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- Erratum: "Label-free electronic probing of nucleic acids and proteins at the nanoscale using the nanoneedle biosensor" [Biomicrofluidics 7, 044114 (2013)].Esfandyarpour R, Javanmard M, Koochak Z, Esfandyarpour H, Harris JS, Davis RWBiomicrofluidics
- Five-dimensional visualization of phase transition in BiNiO3 under high pressure.Liu Y, Wang J, Azuma M, Mao WL, Yang WAppl Phys Lett
- Visuospatial selective attention in chickens.Sridharan D, Ramamurthy DL, Schwarz JS, Knudsen EIProc Natl Acad Sci U S A
- Response to letter regarding article, "transplantation for idiopathic pulmonary arterial hypertension: improvement in the lung allocation score era".Schaffer JM, Singh SK, Joyce DL, Reitz BA, Robbins RC, Zamanian RT, Mallidi HRCirculation
- Comparison of R2' measurement methods in the normal brain at 3 tesla.Ni W, Christen T, Zun Z, Zaharchuk GMagn Reson Med
- Arterial cerebral blood volume-weighted functional MRI using pseudocontinuous arterial spin tagging (AVAST).Jahanian H, Peltier S, Noll DC, Hernandez Garcia LMagn Reson Med
- Assessing the goodness of fit of personal risk models.Gong G, Quante AS, Terry MB, Whittemore ASStat Med
- Effective Solution- and Vacuum-Processed n-Doping by Dimers of Benzimidazoline Radicals.Naab BD, Zhang S, Vandewal K, Salleo A, Barlow S, Marder SR, Bao ZAdv Mater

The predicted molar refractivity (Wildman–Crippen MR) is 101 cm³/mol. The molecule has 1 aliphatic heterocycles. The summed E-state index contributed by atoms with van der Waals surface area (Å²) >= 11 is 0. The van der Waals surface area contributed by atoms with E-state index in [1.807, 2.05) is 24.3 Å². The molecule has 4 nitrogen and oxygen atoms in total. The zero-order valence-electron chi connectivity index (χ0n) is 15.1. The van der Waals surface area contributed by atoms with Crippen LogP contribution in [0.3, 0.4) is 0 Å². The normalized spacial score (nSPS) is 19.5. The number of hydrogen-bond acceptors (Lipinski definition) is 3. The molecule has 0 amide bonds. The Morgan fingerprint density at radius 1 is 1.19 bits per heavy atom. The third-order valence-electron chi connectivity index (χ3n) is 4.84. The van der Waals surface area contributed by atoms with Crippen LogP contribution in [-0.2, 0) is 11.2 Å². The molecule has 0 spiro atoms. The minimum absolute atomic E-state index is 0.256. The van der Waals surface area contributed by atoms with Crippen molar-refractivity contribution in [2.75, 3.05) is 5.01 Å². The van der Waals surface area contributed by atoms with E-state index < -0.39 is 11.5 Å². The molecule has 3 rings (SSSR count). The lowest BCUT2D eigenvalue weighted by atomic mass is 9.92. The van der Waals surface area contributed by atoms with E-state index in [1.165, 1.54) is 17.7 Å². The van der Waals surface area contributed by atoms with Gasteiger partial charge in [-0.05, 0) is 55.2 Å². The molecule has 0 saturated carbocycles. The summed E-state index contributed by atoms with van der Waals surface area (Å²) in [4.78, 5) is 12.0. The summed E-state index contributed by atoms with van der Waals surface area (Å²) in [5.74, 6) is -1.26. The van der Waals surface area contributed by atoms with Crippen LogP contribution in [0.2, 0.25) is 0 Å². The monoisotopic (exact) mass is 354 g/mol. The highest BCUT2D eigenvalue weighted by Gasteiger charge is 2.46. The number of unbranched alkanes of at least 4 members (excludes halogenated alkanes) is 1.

- An intragenic long noncoding RNA interacts epigenetically with the RUNX1 promoter and enhancer chromatin DNA in hematopoietic malignancies.Wang H, Li W, Guo R, Sun J, Cui J, Wang G, Hoffman AR, Hu JFInt J Cancer
- Season of birth and risk of Hodgkin and non-Hodgkin lymphoma.Crump C, Sundquist J, Sieh W, Winkleby MA, Sundquist KInt J Cancer
- Interstitial lung disease in children.Kuo CS, Young LRCurr Opin Pediatr
- Sedative and analgesic use on night and day shifts in a pediatric cardiovascular intensive care unit.Staveski SL, Tesoro TM, Cisco MJ, Roth SJ, Shin AYAACN Adv Crit Care
- N-terminal pro-brain natriuretic Peptide is a useful prognostic marker in patients with pre-capillary pulmonary hypertension and renal insufficiency.Harbaum L, Hennigs JK, Baumann HJ, Lüneburg N, Griesch E, Bokemeyer C, Grünig E, Klose HPLoS One
- Light management for photovoltaics using high-index nanostructures.Brongersma ML, Cui Y, Fan SNat Mater
- Baseline Metabolic Tumor Volume and Total Lesion Glycolysis Are Associated With Survival Outcomes in Patients With Locally Advanced Pancreatic Cancer Receiving Stereotactic Body Radiation Therapy.Dholakia AS, Chaudhry M, Leal JP, Chang DT, Raman SP, Hacker-Prietz A, Su Z, Pai J, Oteiza KE, Griffith ME, Wahl RL, Tryggestad E, Pawlik T, Laheru DA, Wolfgang CL, Koong AC, Herman JMInt J Radiat Oncol Biol Phys